Published on Tuesday, 05 February 2013 14:29
Media conference on judicial and legal affairs in progress (Photo-EMG)
The government appears to be willing to allow the 2008 Constitution to be amended as the chair of its Judicial and Legal Affairs Committee, Thura Aung Ko, called on those who want to do so to be specific in their requests.
“Please mention the points that should be amended. We will have to strive to amend the undemocratic points,” he told a conference about judicial and legal affairs on Saturday.
One participant at the conference – which included representatives of government, business, law and the media – pointed out that there were four main powers in a democratic nation, but the fourth pillar, the media, was not mentioned in the 2008 Constitution. He said that because the media’s role was to monitor the other three pillars it should be protected in the Constitution.
Supreme Court advocate Ko Ni said it was necessary to amend Article 354, which lists rights including the right to participate in “peaceful processions”.
He said that this right had been violated last year. Ko Ni said that although the Constitution allows peaceful gatherings and marches, permission to do so must be obtained in advance from the police major of the township in which the gathering will occur.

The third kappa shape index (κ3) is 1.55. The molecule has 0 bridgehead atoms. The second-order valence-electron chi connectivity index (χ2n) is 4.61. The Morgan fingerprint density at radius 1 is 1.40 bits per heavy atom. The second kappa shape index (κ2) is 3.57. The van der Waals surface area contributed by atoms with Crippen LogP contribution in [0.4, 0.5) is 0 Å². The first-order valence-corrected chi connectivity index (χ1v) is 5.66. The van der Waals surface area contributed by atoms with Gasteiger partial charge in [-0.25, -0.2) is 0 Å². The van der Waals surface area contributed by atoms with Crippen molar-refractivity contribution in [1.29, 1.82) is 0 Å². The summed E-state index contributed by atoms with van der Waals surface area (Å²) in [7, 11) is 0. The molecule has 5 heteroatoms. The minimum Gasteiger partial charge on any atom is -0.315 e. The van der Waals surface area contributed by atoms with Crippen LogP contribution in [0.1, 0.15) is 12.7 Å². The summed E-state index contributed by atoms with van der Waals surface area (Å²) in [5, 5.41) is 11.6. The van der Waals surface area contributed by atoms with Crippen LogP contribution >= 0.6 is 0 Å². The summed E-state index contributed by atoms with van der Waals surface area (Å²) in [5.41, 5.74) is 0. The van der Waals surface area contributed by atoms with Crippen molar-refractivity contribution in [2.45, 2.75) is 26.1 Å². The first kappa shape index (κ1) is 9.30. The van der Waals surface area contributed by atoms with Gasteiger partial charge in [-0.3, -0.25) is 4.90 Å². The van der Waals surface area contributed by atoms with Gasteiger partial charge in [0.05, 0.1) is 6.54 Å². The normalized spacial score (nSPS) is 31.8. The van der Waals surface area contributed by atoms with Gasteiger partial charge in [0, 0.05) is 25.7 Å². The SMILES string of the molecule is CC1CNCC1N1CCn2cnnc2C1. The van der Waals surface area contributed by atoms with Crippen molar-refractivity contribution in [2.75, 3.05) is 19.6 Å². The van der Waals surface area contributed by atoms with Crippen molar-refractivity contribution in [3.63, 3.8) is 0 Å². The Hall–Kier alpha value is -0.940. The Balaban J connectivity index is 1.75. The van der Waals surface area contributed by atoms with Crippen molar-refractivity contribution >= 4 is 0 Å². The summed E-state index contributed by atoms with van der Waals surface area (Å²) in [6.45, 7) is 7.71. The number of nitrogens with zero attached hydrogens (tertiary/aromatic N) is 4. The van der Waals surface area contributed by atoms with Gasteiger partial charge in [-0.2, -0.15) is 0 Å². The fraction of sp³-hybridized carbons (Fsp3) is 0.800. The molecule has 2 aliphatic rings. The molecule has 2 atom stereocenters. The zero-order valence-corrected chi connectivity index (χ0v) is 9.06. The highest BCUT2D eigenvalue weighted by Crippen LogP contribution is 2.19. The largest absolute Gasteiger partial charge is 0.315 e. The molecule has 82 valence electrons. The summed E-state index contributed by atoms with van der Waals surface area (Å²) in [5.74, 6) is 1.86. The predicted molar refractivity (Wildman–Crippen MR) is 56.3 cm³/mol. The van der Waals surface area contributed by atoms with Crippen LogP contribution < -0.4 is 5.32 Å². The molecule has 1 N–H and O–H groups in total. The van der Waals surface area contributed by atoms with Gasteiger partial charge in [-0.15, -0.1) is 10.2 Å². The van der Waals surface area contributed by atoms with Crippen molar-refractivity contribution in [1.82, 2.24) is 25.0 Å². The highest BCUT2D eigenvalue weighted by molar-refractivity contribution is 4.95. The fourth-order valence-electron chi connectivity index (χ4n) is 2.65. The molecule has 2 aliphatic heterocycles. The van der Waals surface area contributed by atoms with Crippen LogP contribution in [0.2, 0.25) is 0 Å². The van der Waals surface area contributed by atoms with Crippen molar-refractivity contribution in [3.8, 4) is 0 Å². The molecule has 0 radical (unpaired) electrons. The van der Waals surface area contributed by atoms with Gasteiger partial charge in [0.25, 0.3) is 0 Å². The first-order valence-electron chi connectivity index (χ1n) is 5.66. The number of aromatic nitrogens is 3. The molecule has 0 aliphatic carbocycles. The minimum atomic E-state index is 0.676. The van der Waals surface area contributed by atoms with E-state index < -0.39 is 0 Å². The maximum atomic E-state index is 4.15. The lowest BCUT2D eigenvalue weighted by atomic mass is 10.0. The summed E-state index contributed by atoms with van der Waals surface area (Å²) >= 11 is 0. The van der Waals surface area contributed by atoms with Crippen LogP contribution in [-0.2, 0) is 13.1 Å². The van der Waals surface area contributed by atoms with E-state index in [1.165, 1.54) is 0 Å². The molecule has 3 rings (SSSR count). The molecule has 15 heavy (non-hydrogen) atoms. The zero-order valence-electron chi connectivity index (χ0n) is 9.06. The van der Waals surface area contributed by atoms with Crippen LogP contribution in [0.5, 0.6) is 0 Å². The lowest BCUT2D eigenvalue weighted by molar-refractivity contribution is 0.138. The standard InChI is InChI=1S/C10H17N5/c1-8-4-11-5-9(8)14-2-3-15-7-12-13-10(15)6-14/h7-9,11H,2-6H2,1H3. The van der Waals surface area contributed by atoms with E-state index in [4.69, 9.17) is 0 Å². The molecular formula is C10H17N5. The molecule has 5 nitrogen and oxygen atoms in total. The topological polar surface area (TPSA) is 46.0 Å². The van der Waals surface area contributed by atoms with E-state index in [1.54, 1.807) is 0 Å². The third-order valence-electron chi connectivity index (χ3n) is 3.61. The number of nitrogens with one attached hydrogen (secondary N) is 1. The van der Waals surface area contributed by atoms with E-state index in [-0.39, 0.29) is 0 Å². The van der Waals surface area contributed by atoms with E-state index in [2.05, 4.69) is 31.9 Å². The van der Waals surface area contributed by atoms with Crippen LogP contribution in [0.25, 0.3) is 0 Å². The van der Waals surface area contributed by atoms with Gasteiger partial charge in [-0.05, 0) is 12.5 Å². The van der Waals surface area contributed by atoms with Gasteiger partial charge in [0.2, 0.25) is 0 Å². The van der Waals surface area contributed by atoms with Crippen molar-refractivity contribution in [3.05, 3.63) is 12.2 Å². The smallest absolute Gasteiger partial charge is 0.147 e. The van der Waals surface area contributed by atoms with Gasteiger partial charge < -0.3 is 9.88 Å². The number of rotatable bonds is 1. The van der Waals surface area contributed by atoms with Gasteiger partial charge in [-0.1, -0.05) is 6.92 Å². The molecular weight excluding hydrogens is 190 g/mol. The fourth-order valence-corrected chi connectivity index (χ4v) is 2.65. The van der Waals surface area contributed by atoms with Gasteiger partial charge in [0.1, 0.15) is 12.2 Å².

“This is contrary to the Constitution,” he said, pointing out that 10 townships filed lawsuits against youths who staged peaceful walks on International Human Rights Day. The phrase “to ask for permission from the police major” is not in the Constitution, Ko Ni said.
Minister of Home Affairs Lt-General Ko Ko said some articles had been inserted into the charter for security. Khin Maung Win said that requests to amend articles contrary to the democratic spirit of the Constitution must be submitted to relevant bodies.
During her visit to the United States last month Aung San Suu Kyi called for the charter to be amended to make it more democratic. Specifically, she pointed to an article that stipulates that a president cannot be married to a foreign national or have children who are foreign nationals. Suu Kyi suggested the article was inserted to deny her an opportunity to run for president. This is undemocratic, she said.
Amending the Constitution is difficult. First a bill to amend it must be submitted to Parliament. Twenty percent of Parliament’s members must support this move before the bill can be submitted. Once submitted it requires support of 75 percent of members to pass. Next, a national referendum must be held and a majority of voters must support the constitutional amendment for it to take effect.
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